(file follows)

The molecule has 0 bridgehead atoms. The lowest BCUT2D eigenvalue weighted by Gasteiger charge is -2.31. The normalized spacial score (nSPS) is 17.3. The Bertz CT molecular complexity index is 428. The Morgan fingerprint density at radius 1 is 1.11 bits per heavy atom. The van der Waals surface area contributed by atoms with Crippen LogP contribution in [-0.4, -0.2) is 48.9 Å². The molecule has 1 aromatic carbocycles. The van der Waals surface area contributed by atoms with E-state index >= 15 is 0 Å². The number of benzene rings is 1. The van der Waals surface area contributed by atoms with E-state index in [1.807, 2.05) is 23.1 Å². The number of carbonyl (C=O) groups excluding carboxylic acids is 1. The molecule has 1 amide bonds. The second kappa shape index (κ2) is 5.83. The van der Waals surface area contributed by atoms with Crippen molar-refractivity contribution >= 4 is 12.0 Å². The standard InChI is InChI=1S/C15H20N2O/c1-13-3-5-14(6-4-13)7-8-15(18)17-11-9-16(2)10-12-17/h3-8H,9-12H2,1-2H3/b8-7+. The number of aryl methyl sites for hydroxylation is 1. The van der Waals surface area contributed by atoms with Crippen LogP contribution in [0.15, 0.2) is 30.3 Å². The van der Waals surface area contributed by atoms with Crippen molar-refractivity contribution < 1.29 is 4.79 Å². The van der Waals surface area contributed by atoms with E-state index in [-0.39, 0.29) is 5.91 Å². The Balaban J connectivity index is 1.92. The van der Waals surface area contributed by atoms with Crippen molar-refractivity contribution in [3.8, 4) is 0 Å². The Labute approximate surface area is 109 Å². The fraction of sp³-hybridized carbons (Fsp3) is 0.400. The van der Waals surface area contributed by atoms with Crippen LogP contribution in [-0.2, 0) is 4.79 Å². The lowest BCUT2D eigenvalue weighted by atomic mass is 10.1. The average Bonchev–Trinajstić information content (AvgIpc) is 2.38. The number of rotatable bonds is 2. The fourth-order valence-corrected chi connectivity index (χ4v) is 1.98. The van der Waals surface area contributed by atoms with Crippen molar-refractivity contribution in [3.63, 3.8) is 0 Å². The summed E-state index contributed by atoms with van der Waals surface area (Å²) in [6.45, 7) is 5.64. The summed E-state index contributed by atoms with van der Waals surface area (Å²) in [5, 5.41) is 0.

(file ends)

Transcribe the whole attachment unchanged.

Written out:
The molecule has 0 bridgehead atoms. The lowest BCUT2D eigenvalue weighted by Gasteiger charge is -2.31. The normalized spacial score (nSPS) is 17.3. The Bertz CT molecular complexity index is 428. The Morgan fingerprint density at radius 1 is 1.11 bits per heavy atom. The van der Waals surface area contributed by atoms with Crippen LogP contribution in [-0.4, -0.2) is 48.9 Å². The molecule has 1 aromatic carbocycles. The van der Waals surface area contributed by atoms with E-state index >= 15 is 0 Å². The number of benzene rings is 1. The van der Waals surface area contributed by atoms with E-state index in [1.807, 2.05) is 23.1 Å². The number of carbonyl (C=O) groups excluding carboxylic acids is 1. The molecule has 1 amide bonds. The second kappa shape index (κ2) is 5.83. The van der Waals surface area contributed by atoms with Crippen molar-refractivity contribution >= 4 is 12.0 Å². The standard InChI is InChI=1S/C15H20N2O/c1-13-3-5-14(6-4-13)7-8-15(18)17-11-9-16(2)10-12-17/h3-8H,9-12H2,1-2H3/b8-7+. The number of aryl methyl sites for hydroxylation is 1. The van der Waals surface area contributed by atoms with Crippen LogP contribution in [0.15, 0.2) is 30.3 Å². The van der Waals surface area contributed by atoms with Crippen molar-refractivity contribution < 1.29 is 4.79 Å². The van der Waals surface area contributed by atoms with E-state index in [-0.39, 0.29) is 5.91 Å². The Balaban J connectivity index is 1.92. The van der Waals surface area contributed by atoms with Crippen molar-refractivity contribution in [3.8, 4) is 0 Å². The Labute approximate surface area is 109 Å². The fraction of sp³-hybridized carbons (Fsp3) is 0.400. The van der Waals surface area contributed by atoms with Crippen LogP contribution in [-0.2, 0) is 4.79 Å². The lowest BCUT2D eigenvalue weighted by atomic mass is 10.1. The average Bonchev–Trinajstić information content (AvgIpc) is 2.38. The number of rotatable bonds is 2. The fourth-order valence-corrected chi connectivity index (χ4v) is 1.98. The van der Waals surface area contributed by atoms with Crippen molar-refractivity contribution in [3.63, 3.8) is 0 Å². The summed E-state index contributed by atoms with van der Waals surface area (Å²) in [6.45, 7) is 5.64. The summed E-state index contributed by atoms with van der Waals surface area (Å²) in [5, 5.41) is 0.